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Unusual dominant course of left circumflex coronary artery with absent right coronary artery
  1. W C Kang,
  2. S H Han,
  3. T H Ahn,
  4. E K Shin
  1. kangwch{at}gilhospital.com

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A single coronary artery is an unusual congenital anomaly where only one coronary artery arises from the aortic trunk by a single coronary ostium, supplying the entire heart. We describe here a rare case with an unusual dominant left circumflex artery and no right coronary artery.

A 43 year old man presented with atypical chest pain. His physical examination was unremarkable except for a blood pressure of 180/100 mm Hg. The ECG showed normal sinus rhythm without any ischaemic ST-T changes, and the treadmill exercise test also showed no evidence of ischaemia. Selective coronary angiography showed a normal left main coronary artery originating from the left sinus of Valsalva. However, the left circumflex coronary artery was a very dominant vessel and continued along the entire right side of the heart as the right coronary artery (panels A–C). There was no separate ostium for the right coronary artery as evident in the aortic root angiogram (panel D). There was no stenosis of any of the coronary arteries. The patient was discharged with antihypertensive medication.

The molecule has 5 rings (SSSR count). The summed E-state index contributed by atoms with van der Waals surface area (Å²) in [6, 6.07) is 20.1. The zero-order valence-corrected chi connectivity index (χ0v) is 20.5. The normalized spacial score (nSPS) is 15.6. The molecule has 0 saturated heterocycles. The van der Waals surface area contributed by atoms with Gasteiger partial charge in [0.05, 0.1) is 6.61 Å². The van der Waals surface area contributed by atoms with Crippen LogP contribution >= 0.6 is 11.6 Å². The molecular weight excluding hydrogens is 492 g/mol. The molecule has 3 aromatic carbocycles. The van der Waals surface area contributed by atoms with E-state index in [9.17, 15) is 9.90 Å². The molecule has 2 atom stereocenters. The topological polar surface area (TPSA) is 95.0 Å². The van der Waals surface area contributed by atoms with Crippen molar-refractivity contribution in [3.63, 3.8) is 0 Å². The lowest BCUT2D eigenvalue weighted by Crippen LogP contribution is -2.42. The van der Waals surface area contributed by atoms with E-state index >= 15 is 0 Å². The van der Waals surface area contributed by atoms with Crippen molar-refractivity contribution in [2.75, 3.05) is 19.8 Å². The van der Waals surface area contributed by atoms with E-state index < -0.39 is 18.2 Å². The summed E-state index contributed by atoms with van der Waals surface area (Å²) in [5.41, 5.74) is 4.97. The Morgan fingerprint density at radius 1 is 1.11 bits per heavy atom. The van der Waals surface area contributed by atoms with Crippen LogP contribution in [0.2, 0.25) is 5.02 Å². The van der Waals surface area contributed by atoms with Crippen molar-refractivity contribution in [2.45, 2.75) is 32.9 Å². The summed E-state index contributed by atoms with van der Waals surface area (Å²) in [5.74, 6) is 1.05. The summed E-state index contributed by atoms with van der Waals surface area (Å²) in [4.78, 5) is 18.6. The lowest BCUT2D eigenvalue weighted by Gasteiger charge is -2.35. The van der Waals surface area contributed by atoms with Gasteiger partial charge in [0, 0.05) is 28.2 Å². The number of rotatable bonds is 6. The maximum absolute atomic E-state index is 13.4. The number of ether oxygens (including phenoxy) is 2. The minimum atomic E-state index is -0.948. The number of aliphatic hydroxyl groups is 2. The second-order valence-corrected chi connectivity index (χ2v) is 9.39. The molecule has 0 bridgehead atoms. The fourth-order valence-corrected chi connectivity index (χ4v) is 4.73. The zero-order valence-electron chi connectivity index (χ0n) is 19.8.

Most coronary anomalies are accidentally identified during selective angiography. The separate origin (“absent left main”) of the left anterior descending artery and left circumflex artery (30.4%) and anomalous left circumflex artery (27.7%) have been identified as the two most common coronary anomalies. Anomalous origin of the right coronary artery is also relatively common and has been described from various sites including the pulmonary trunk, aorta, left ventricle, and the sinus of Valsalva. However, continuation of the left circumflex artery along the entire right side of the heart with the absence of the right coronary artery, as occurred in our case, has never been described before. No regional wall motion abnormality was noted on echocardiogram and no collateral circulation from left to right was observed. These findings excluded the possibility of right coronary artery obstruction at its origin from the aorta.


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Selective left coronary angiogram in anteroposterior (AP) caudal view (A), left anterior oblique (30°) view (B), and AP cranial view (C). It shows that the left circumflex artery is very dominant and continues along the entire right side of the heart as the right coronary artery (white triangle). (D) Aortic root angiogram showing there is no separate ostium for the right coronary artery. LAD, left anterior descending artery; LCX, left circumflex artery; RCA, right coronary artery.

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